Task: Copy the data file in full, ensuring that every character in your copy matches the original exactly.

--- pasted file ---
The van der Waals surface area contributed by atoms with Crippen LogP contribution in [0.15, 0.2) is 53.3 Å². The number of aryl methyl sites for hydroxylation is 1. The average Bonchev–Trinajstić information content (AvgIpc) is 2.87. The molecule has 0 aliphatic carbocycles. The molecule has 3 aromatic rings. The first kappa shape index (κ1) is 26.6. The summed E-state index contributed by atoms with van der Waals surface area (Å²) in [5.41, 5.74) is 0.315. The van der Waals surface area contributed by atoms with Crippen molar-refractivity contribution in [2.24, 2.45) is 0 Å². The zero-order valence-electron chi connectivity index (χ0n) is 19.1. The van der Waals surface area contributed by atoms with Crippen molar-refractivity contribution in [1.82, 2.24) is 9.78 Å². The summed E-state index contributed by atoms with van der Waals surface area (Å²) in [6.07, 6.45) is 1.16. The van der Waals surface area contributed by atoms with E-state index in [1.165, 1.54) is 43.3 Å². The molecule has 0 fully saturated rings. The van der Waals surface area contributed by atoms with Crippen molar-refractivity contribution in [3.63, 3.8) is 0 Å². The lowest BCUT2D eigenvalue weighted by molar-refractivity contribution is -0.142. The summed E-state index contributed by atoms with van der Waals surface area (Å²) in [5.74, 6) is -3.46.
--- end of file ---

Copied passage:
The van der Waals surface area contributed by atoms with Crippen LogP contribution in [0.15, 0.2) is 53.3 Å². The number of aryl methyl sites for hydroxylation is 1. The average Bonchev–Trinajstić information content (AvgIpc) is 2.87. The molecule has 0 aliphatic carbocycles. The molecule has 3 aromatic rings. The first kappa shape index (κ1) is 26.6. The summed E-state index contributed by atoms with van der Waals surface area (Å²) in [5.41, 5.74) is 0.315. The van der Waals surface area contributed by atoms with Crippen molar-refractivity contribution in [2.24, 2.45) is 0 Å². The zero-order valence-electron chi connectivity index (χ0n) is 19.1. The van der Waals surface area contributed by atoms with Crippen molar-refractivity contribution in [1.82, 2.24) is 9.78 Å². The summed E-state index contributed by atoms with van der Waals surface area (Å²) in [6.07, 6.45) is 1.16. The van der Waals surface area contributed by atoms with E-state index in [1.165, 1.54) is 43.3 Å². The molecule has 0 fully saturated rings. The van der Waals surface area contributed by atoms with Crippen molar-refractivity contribution in [3.63, 3.8) is 0 Å². The lowest BCUT2D eigenvalue weighted by molar-refractivity contribution is -0.142. The summed E-state index contributed by atoms with van der Waals surface area (Å²) in [5.74, 6) is -3.46.